«ИЗ Ялты В Москву: В Варьете. Сегодня В половину двенадцатого В уголовный розыск явился шатен, В ночной сорочке, В брюках, без сапог, психический назвался Лиходеевым, директором Варьете. Молнируйте ялтинский розыск, где НАХОДИТСЯ директор Лиходеев» [From Yalta to Moscow: to the Variety Theater. Today at 11.30 in the department of criminal investigation a brow-haired man turned up, in a nightgown, in pants, without boots, psychologically called himself Likhodeev, the director of the Variety Theater. Send a telegram to the Yalta investigation, where director Likhodeev is].
Because it would be physically impossible for Likhodeev – who just moments earlier made a phone call from his apartment to the Variety Theater – to suddenly be «в Ялте» [in Yalta], they don’t believe he is the one behind the telegram. Rimsky and Varenukha think it has been sent from a «Лжёдмитрий» [lit. ‘False Dmitry’, but in modern Russian meaning anyone who is an impostor]. The next telegram Likhodeev sends to Varenukha and Rimsky in Moscow is shorter than the first, but not as cryptically composed:
«Умоляю верить брошен Ялту гипнозом Воланда молнируйте угрозыску подтверждение личности Лиходеев».
In ‘complete’ Russian this would translate into:
«Я умоляю верить МНЕ. Я брошен В Ялту гипнозом Воланда. Молнируйте уголовному розыску подтверждение МОЕЙ личности. Лиходеев» [I beg you to believe. I have been thrown to Yalta by Voland’s hypnosis. Send the department of criminal investigation a proof of my identity. Likhodeev].
It is indeed too bad that the ‘ancient’ art form of writing and sending telegrams is not something a person has to master these days – not even in Russian! The genre is quite interesting, especially to someone who is not yet fluent but still trying to figure out what the «падежи» [cases] mean and what they’ll do to those innocent Russian words. In telegrams, the case will not only be visible in the form of the word itself, but also important to the whole meaning of it. Isn’t that something to think about while you’re making your way through chapter 10 of Master and Margarita?
If telegrams are a genre of writing itself, then so is the famous act of «писать заявление» [to write an announcement; statement; application]. This is a very important thing to know how to do properly both in Russian language as well as if you’re going to spend some time living in Russia. In Russia you’d have to write a formal «заявление» [announcement; statement; application] for just about everything – Russians prefer to have everything documented and in writing on proper paper. Not very surprising then, that this is what we find «Иван» [Ivan] doing in his room at the mental hospital in chapter 11: writing a «заявление в милицию» [report to the police (I’m not sure if this is the proper English translation of the act, but that’s what I think you could explain the formal process of reporting a crime to police)] to let them know about the incident with professor Voland and his involvement in Berlioz’ death. Writing a «заявление» is not that difficult, and it sure isn’t worth making it harder than it should be – especially considering that you have to do it so often in Russia! This is how it’s done:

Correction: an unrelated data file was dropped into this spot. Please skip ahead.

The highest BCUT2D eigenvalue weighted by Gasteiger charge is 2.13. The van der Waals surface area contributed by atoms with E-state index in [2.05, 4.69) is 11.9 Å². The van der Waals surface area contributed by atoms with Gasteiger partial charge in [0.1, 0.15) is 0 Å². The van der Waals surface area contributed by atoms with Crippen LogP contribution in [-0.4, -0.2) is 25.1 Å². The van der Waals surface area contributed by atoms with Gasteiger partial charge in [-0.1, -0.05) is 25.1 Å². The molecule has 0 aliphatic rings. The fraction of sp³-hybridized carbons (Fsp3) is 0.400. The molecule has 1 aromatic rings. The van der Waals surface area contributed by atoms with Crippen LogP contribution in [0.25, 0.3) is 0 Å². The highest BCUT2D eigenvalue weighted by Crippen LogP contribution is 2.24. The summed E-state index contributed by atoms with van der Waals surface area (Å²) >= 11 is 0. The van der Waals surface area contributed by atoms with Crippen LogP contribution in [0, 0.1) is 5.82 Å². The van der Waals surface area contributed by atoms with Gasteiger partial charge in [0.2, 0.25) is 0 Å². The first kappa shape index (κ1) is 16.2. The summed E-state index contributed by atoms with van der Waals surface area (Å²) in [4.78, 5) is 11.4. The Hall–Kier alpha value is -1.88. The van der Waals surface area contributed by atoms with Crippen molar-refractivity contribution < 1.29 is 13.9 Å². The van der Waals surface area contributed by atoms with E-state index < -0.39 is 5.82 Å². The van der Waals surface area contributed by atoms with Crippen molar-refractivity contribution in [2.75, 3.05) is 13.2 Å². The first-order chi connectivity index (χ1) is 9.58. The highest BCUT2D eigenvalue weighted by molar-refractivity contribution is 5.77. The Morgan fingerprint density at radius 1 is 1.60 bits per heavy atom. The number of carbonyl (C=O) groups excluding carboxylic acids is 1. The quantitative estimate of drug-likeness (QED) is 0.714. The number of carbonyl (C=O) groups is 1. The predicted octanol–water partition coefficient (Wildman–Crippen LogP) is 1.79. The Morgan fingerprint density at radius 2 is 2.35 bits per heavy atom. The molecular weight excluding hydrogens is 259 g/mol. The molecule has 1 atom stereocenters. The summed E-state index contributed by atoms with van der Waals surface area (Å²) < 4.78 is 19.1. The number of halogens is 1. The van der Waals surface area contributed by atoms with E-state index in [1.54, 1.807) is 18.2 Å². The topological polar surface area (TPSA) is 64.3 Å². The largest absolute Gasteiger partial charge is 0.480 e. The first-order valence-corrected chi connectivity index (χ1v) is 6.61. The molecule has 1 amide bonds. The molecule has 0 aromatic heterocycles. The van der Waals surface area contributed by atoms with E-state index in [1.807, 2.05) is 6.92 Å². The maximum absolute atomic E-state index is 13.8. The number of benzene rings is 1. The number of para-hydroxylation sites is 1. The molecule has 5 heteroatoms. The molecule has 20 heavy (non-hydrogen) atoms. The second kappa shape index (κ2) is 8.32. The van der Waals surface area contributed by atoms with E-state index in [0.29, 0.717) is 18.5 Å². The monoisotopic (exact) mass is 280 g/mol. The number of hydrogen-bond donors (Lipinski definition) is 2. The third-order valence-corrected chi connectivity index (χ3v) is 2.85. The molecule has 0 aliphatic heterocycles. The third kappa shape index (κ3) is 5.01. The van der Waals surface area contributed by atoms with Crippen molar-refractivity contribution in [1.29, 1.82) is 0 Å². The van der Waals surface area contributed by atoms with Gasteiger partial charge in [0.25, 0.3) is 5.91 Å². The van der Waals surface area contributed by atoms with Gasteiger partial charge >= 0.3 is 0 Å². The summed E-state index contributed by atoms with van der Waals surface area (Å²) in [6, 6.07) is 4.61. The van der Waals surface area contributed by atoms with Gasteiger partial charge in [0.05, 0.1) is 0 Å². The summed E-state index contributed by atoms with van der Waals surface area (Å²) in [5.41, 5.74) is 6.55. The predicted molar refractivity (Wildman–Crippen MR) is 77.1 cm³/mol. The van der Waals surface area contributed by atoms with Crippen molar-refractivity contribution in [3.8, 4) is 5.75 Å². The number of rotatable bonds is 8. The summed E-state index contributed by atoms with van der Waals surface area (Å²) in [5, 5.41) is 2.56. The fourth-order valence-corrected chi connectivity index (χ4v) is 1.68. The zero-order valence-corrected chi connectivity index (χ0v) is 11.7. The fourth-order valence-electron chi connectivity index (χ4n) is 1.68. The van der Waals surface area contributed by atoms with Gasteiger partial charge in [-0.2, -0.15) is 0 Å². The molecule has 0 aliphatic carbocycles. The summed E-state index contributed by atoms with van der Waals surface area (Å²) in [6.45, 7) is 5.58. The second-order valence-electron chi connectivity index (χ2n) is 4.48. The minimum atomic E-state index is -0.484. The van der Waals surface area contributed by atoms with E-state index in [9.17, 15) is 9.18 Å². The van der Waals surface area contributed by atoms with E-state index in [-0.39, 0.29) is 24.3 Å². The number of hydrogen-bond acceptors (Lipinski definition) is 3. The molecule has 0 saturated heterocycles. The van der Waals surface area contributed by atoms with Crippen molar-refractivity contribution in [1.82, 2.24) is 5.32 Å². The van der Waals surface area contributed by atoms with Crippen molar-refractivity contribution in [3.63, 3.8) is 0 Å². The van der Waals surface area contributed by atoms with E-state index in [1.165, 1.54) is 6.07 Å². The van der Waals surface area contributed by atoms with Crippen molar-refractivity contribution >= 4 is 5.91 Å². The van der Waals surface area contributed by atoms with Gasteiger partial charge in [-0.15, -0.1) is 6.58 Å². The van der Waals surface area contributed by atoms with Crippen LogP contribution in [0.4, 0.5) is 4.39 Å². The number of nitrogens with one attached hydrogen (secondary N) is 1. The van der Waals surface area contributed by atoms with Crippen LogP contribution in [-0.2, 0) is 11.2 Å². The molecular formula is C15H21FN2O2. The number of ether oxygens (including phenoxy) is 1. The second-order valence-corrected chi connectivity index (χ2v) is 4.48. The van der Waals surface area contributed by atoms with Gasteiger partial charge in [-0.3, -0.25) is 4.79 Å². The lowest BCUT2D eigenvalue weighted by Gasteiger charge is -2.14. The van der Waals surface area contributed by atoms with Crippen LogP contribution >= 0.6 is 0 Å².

First you answer the question «Куда?» [To where?] and put the person or the place in accusative case like this: «В милицию» [To the Police].
Then you answer «От кого?» [From whom?] and put your own name in the genitive case, just like Ivan did in his: «Члена Массолита Ивана Николаевича Бездомного» [From member of Massolit Ivan Nikolaevich Bezdomny].
All of this is written in the right top corner of the paper – usually a blank, white paper without any lines is used. After this you write «ЗАЯВЛЕНИЕ» in big letters in the middle of the paper.
The finishing formality – before you go on and explain the reason behind why you’re writing this in the first place – is usually: «Прошу…» [I ask…]. And then you put everything that you want to ask for after that. Sometimes it seems silly in Russia to have to write a whole big paper like this when the actual request is only one sentence. Ivan’s «заявление» was a much more serious piece of work – so serious that he didn’t go on to finish it but as a matter of fact ended up not caring as much about the whole incident anymore. Maybe that’s what too many formalities will do to a person? Or maybe that’s the work of… the devil, also known as Voland?